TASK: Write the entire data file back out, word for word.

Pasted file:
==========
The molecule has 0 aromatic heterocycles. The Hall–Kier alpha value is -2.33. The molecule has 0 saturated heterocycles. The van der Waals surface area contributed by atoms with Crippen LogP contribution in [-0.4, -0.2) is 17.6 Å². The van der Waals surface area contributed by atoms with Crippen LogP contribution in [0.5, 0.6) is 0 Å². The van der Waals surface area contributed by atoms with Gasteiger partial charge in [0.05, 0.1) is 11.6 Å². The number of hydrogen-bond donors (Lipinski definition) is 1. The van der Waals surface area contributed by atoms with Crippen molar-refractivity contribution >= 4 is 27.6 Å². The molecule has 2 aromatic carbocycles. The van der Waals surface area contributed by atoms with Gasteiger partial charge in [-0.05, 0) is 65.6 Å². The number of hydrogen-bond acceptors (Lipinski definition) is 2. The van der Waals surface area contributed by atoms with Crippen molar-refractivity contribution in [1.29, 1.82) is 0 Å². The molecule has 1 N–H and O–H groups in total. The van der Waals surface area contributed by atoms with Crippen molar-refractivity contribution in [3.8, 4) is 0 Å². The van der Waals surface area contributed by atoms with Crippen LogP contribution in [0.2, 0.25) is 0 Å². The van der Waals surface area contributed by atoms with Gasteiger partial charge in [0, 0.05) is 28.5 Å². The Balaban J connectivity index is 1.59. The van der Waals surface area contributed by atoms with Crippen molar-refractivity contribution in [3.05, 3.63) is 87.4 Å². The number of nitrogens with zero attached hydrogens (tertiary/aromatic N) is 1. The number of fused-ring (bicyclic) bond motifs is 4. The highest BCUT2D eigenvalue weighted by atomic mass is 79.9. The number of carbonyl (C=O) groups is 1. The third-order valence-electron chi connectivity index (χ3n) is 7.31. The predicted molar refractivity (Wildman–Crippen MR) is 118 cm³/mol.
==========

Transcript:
The molecule has 0 aromatic heterocycles. The Hall–Kier alpha value is -2.33. The molecule has 0 saturated heterocycles. The van der Waals surface area contributed by atoms with Crippen LogP contribution in [-0.4, -0.2) is 17.6 Å². The van der Waals surface area contributed by atoms with Crippen LogP contribution in [0.5, 0.6) is 0 Å². The van der Waals surface area contributed by atoms with Gasteiger partial charge in [0.05, 0.1) is 11.6 Å². The number of hydrogen-bond donors (Lipinski definition) is 1. The van der Waals surface area contributed by atoms with Crippen molar-refractivity contribution >= 4 is 27.6 Å². The molecule has 2 aromatic carbocycles. The van der Waals surface area contributed by atoms with Gasteiger partial charge in [-0.05, 0) is 65.6 Å². The number of hydrogen-bond acceptors (Lipinski definition) is 2. The van der Waals surface area contributed by atoms with Crippen molar-refractivity contribution in [1.29, 1.82) is 0 Å². The molecule has 1 N–H and O–H groups in total. The van der Waals surface area contributed by atoms with Crippen molar-refractivity contribution in [3.8, 4) is 0 Å². The van der Waals surface area contributed by atoms with Crippen LogP contribution in [0.2, 0.25) is 0 Å². The van der Waals surface area contributed by atoms with Gasteiger partial charge in [0, 0.05) is 28.5 Å². The Balaban J connectivity index is 1.59. The van der Waals surface area contributed by atoms with Crippen molar-refractivity contribution in [3.05, 3.63) is 87.4 Å². The number of nitrogens with zero attached hydrogens (tertiary/aromatic N) is 1. The number of fused-ring (bicyclic) bond motifs is 4. The highest BCUT2D eigenvalue weighted by atomic mass is 79.9. The number of carbonyl (C=O) groups is 1. The third-order valence-electron chi connectivity index (χ3n) is 7.31. The predicted molar refractivity (Wildman–Crippen MR) is 118 cm³/mol.